Oregon Football: Kansas State Players the Ducks Must Contain in Fiesta Bowl

Brian LeighFeatured ColumnistDecember 17, 2012

MANHATTAN, KS - NOVEMBER 3: Quarterback Collin Klein #7 of the Kansas State Wildcats looks to pass during a game against the Oklahoma State Cowboys at Bill Snyder Family Football Stadium on November 3, 2012 in Manhattan, Kansas. (Photo by Ed Zurga/Getty Images)
Ed Zurga/Getty Images

The Oregon Ducks and Kansas State Wildcats will square-off in the Fiesta Bowl, perhaps the most intriguing postseason game that won't determine the National Champion.

In the last month of the regular season, both Oregon and Kansas State were, at one time or another, slated to play for college football's ultimate title. In fact, there was a time were it looked like they'd be playing each other for college football's ultimate title.

So this is sort of a bizzaro world Championship Game. A look at who might've reached eternal glory had they caught a couple of breaks against Baylor and Stanford, respectively.

Let's look at three Wildcats that Oregon must stop if it wants to take home the Fiesta Bowl crown.


QB Collin Klein

I know it's trite and predictable, but any list about the Wildcats would be remiss to exclude Collin Klein.

The hulking senior quarterback-cum-Heisman-finalist is the end-all, be-all of Kansas State's offense. He finished the season with 2,490 yard and 15 touchdowns through the air, and he added 890 yards and 22 touchdowns on the ground. 

The dual-threat element of Klein's game is something the Ducks are not unfamiliar with. They get to defend it every day in practice!

The power element of Klein's game is a unique twist, though—one that the speedy, undersized Ducks might have trouble defending.

At 6'5'', 226 pounds, Klein is difficult for any tackler to bring down. And seeing as he averages 16 carries per game, it'll be imperative for the Ducks to wrap him up and bring him down upon first contact.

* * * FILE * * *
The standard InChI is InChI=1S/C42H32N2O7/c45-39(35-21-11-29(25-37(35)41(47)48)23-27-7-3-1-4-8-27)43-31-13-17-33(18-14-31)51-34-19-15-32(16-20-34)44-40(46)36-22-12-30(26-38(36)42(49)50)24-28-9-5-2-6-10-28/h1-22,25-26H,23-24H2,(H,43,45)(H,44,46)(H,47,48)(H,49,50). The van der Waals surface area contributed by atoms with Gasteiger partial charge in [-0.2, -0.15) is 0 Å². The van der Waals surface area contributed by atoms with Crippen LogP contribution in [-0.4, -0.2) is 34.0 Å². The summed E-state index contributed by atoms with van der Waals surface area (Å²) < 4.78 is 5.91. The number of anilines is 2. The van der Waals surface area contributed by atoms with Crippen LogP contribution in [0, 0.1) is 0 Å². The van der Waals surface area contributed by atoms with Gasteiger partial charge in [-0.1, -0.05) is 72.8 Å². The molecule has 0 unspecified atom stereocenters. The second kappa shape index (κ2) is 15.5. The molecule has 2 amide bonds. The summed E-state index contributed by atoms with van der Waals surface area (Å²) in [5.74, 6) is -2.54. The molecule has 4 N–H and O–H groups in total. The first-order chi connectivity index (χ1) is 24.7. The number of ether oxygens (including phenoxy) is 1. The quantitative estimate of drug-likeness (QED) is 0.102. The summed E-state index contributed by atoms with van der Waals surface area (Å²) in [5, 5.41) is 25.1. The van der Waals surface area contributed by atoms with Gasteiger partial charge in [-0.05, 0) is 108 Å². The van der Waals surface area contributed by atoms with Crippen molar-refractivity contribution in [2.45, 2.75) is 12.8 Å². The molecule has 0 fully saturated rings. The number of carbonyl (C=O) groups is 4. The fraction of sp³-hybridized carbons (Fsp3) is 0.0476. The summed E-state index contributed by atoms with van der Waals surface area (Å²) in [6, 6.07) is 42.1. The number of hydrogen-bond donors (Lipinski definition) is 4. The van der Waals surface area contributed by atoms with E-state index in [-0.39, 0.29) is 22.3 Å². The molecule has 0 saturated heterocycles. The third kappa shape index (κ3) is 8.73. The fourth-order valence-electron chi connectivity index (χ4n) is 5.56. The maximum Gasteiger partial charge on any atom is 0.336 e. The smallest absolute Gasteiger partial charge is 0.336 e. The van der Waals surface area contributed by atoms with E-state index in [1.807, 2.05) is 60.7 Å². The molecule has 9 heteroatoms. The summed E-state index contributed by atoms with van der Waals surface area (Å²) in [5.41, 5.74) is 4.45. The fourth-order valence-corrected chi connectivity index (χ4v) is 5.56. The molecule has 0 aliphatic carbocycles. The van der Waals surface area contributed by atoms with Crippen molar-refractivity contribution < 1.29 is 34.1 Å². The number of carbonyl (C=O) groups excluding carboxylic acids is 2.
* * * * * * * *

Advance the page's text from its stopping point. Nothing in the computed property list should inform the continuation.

DE Meshak Williams

The bad news in Eugene: Over the totality of 2012, the Kansas State defense has been good, borderline great. In fact, the Big 12 fans voted them the best unit in the conference.

The good news in Eugene: The Wildcats' lone loss came against Baylor—a team who runs a very similar offense to Oregon's—in a game where they surrendered 52 points.

One of the watershed players on Kansas State's defense is pass-rusher Meshak Williams. The first-team All-Big 12 performer racked up multiple sacks in three different games this season.

One of those games came against a similar spread offense attack in West Virginia. Against the Mountaineers, Williams racked up two-and-a-half sacks, wreaking havoc from kickoff until the final whistle.

If Oregon doesn't keep him from repeating that performance, its passing game could be neutralized in a crucial manner.


TE Travis Tannahill

Another first-team All-Big 12 performer, tight end Travis Tannahill, could make a momentous impact against the Ducks.

He's not a bona fide receiving threat per se—ranking fourth on the team with 22 catches for 279 yards—but he's a capable pass catcher. More importantly, he plays a position the Ducks have struggled to cover in big games.

In its lone loss this season, Oregon allowed Stanford's Zach Ertz to rack up 11 catches, 106 yards and a touchdown. As impressive as those numbers were, they merely scratched the surface of how bad he made Oregon's defense look.

As alluded to earlier, Oregon's defense thrives on speed, not size or physicality. Tannahill is a big, wide target who's developed a nice rapport with Klein.

If Oregon's not careful, he could be a difference maker in the Fiesta Bowl.